One might say at this point that at least JFJ wins some converts and some are better than none. A couple of points could be made here. First, give me one or two hundred million dollars and a few converts should be expected. Second, even if we leave aside the ongoing life of their Jewish converts, shouldn’t the overall net effect be considered? Let me explain.
To go back to the blimp analogy, how many Christians in that example who had spent countless hours sharing their lives with their unchurched neighbors were negating their own effectiveness through their insensitive, dissonant gospel campaign. I’ve traveled fairly widely, in the U. S., Israel, South America, Eastern Europe and the Former Soviet Union. The almost universal story I hear is of people who have spent many hours lovingly cultivating relationships with Jewish friends only to have JFJ come into their city with a noisy campaign, leaving behind burnt ground in terms of those who remain behind being able to speak about Yeshua with Jewish friends.
Many, if not most believers in Messianic Jewish congregations worldwide, at least those I have come into contact with, wish JFJ would just go away over such concerns. A few good conversion stories make great fund raising lines for newsletters but at what overall cost? If the net effect is negative, why continue? The effect is so deleterious that the number one obstacle to overcome when sharing Yeshua with Jewish people today is explaining that “No, we are not Jews for Jesus.”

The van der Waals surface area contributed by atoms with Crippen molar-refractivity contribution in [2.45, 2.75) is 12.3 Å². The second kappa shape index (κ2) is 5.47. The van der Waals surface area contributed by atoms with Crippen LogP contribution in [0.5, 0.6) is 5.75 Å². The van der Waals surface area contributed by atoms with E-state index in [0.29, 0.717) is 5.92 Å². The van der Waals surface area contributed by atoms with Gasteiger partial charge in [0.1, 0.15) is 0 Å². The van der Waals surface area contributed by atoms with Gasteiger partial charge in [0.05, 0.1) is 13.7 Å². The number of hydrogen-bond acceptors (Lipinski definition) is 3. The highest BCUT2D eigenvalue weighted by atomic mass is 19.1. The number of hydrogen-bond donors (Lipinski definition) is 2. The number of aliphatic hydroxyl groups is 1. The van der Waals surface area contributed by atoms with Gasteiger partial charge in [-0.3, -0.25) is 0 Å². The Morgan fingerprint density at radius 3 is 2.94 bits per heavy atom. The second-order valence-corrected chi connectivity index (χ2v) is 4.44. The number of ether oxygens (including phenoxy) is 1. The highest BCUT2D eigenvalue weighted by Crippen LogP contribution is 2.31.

Another crucial question is how one can say that God continues his covenantal relationship with the Jewish people while ignoring the practical implications of living out that relationship. Ignorance, laziness, willfulness, hypocrisy, or all of the above could be some answers. Of course, one might also hold a theology that teaches ongoing Jewish obligations don’t matter. Some hold that philosophy in a good conscience. We might then have to ask about the origin of such a theology. Most current scholarship understands that such posturing comes from early church leaders who rejected, not only the unique calling of the Jews, but also the continuing validity of a Jewish lifestyle of obedience.